Warren Buffett’s Biggest Mistake Changed His Life

We all know very well Warren Buffett’s investing philosophy. But human nature makes it hard to follow certain aspects of it.

Jul 27, 2014 at 7:31AM

Warren Buffett and Charlie Munger have piloted Berkshire Hathaway (NYSE:BRK-A) (NYSE:BRK-B) to a market-crushing performance over the years. As veteran Berkshire watchers know very well, there's no big secret to this dynamic duo's success.

Buffett shares his knowledge constantly through shareholder letters and the Berkshire annual meeting in Omaha. He prefers a long-term focus, top-notch management, strong brands, staying in his circle of competence, and paying a fair price for a great business.

While many of Buffett's investing tenets can be followed by us mere mortals, there's one in particular that's tough: buying a good company when you'd rather be running away from it.

One example put forth by Andy Kilpatrick, author of Of Permanent Value: The Story of Warren Buffett, is Wells Fargo & Company (NYSE:WFC). Berkshire already owned a lot of Wells Fargo before the financial crisis, but Buffett continued to buy throughout the turmoil as the price plunged. Besides Wells Fargo, he also deployed capital into many areas during the crisis.

In addition, he's continued buying Wells Fargo even as the price has risen dramatically as the market recovered – and that's something else that average investors have trouble doing.

In this video from the Berkshire Hathaway annual meeting, Kilpatrick talks more about Buffett's successes, as well as some of his mistakes.

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4 in 5 Americans Are Ignoring Buffett's Warning

Don't be one of them.

Jun 12, 2015 at 5:01PM

Admitting fear is difficult.

So you can imagine how shocked I was to find out Warren Buffett recently told a select number of investors about the cutting-edge technology that's keeping him awake at night.

This past May, The Motley Fool sent 8 of its best stock analysts to Omaha, Nebraska to attend the Berkshire Hathaway annual shareholder meeting. CEO Warren Buffett and Vice Chairman Charlie Munger fielded questions for nearly 6 hours.
The catch was: Attendees weren't allowed to record any of it. No audio. No video. 

Our team of analysts wrote down every single word Buffett and Munger uttered. Over 16,000 words. But only two words stood out to me as I read the detailed transcript of the event: "Real threat."

That's how Buffett responded when asked about this emerging market that is already expected to be worth more than $2 trillion in the U.S. alone. Google has already put some of its best engineers behind the technology powering this trend.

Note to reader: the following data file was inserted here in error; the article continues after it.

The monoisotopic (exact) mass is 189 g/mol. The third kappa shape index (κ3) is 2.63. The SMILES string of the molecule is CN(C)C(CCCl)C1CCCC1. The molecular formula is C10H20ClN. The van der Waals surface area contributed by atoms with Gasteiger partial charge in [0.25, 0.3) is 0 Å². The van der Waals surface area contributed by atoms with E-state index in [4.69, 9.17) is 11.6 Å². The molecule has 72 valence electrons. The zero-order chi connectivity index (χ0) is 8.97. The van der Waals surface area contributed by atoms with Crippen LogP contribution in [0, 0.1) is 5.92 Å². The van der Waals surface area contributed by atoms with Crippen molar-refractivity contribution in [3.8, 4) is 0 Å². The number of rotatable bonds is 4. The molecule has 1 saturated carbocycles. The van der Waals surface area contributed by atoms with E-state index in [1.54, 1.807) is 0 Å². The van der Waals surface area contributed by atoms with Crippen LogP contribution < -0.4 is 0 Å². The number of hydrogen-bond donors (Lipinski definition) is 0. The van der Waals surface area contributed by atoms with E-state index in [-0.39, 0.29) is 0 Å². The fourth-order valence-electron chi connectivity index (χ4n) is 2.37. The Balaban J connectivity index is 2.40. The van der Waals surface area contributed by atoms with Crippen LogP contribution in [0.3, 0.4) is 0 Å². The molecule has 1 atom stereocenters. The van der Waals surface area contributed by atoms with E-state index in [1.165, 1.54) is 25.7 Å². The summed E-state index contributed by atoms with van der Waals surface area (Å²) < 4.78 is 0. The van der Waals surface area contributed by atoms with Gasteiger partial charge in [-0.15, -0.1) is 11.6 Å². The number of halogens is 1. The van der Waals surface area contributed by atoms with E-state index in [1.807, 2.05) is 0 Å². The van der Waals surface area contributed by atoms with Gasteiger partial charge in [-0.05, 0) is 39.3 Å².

The amazing thing is, while Buffett may be nervous, the rest of us can invest in this new industry BEFORE the old money realizes what hit them.

KPMG advises we're "on the cusp of revolutionary change" coming much "sooner than you think."

Even one legendary MIT professor had to recant his position that the technology was "beyond the capability of computer science." (He recently confessed to The Wall Street Journal that he's now a believer and amazed "how quickly this technology caught on.")

Yet according to one J.D. Power and Associates survey, only 1 in 5 Americans are even interested in this technology, much less ready to invest in it. Needless to say, you haven't missed your window of opportunity. 

Think about how many amazing technologies you've watched soar to new heights while you kick yourself thinking, "I knew about that technology before everyone was talking about it, but I just sat on my hands." 

Don't let that happen again. This time, it should be your family telling you, "I can't believe you knew about and invested in that technology so early on."

That's why I hope you take just a few minutes to access the exclusive research our team of analysts has put together on this industry and the one stock positioned to capitalize on this major shift.

Click here to learn about this incredible technology before Buffett stops being scared and starts buying!

David Hanson owns shares of Berkshire Hathaway and American Express. The Motley Fool recommends and owns shares of Berkshire Hathaway, Google, and Coca-Cola.We Fools don't all hold the same opinions, but we all believe that considering a diverse range of insights makes us better investors. The Motley Fool has a disclosure policy.

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